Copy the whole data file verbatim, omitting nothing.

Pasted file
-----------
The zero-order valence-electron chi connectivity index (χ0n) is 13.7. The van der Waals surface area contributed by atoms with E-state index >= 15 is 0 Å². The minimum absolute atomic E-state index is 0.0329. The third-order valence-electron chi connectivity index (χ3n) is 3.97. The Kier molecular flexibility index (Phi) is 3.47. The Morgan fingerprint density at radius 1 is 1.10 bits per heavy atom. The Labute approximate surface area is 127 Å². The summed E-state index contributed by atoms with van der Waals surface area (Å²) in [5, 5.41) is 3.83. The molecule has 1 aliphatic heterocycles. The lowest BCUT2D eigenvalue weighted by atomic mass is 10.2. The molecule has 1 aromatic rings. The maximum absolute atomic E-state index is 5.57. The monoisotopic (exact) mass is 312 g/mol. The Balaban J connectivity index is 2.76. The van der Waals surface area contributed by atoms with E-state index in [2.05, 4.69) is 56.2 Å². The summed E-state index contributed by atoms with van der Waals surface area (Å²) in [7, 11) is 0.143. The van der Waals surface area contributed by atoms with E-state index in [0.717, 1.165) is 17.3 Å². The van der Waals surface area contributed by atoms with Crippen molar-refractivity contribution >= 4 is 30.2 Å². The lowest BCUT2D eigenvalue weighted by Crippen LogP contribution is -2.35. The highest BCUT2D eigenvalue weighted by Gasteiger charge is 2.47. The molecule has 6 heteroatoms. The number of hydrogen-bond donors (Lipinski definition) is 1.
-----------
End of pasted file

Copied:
The zero-order valence-electron chi connectivity index (χ0n) is 13.7. The van der Waals surface area contributed by atoms with E-state index >= 15 is 0 Å². The minimum absolute atomic E-state index is 0.0329. The third-order valence-electron chi connectivity index (χ3n) is 3.97. The Kier molecular flexibility index (Phi) is 3.47. The Morgan fingerprint density at radius 1 is 1.10 bits per heavy atom. The Labute approximate surface area is 127 Å². The summed E-state index contributed by atoms with van der Waals surface area (Å²) in [5, 5.41) is 3.83. The molecule has 1 aliphatic heterocycles. The lowest BCUT2D eigenvalue weighted by atomic mass is 10.2. The molecule has 1 aromatic rings. The maximum absolute atomic E-state index is 5.57. The monoisotopic (exact) mass is 312 g/mol. The Balaban J connectivity index is 2.76. The van der Waals surface area contributed by atoms with E-state index in [2.05, 4.69) is 56.2 Å². The summed E-state index contributed by atoms with van der Waals surface area (Å²) in [7, 11) is 0.143. The van der Waals surface area contributed by atoms with E-state index in [0.717, 1.165) is 17.3 Å². The van der Waals surface area contributed by atoms with Crippen molar-refractivity contribution >= 4 is 30.2 Å². The lowest BCUT2D eigenvalue weighted by Crippen LogP contribution is -2.35. The highest BCUT2D eigenvalue weighted by Gasteiger charge is 2.47. The molecule has 6 heteroatoms. The number of hydrogen-bond donors (Lipinski definition) is 1.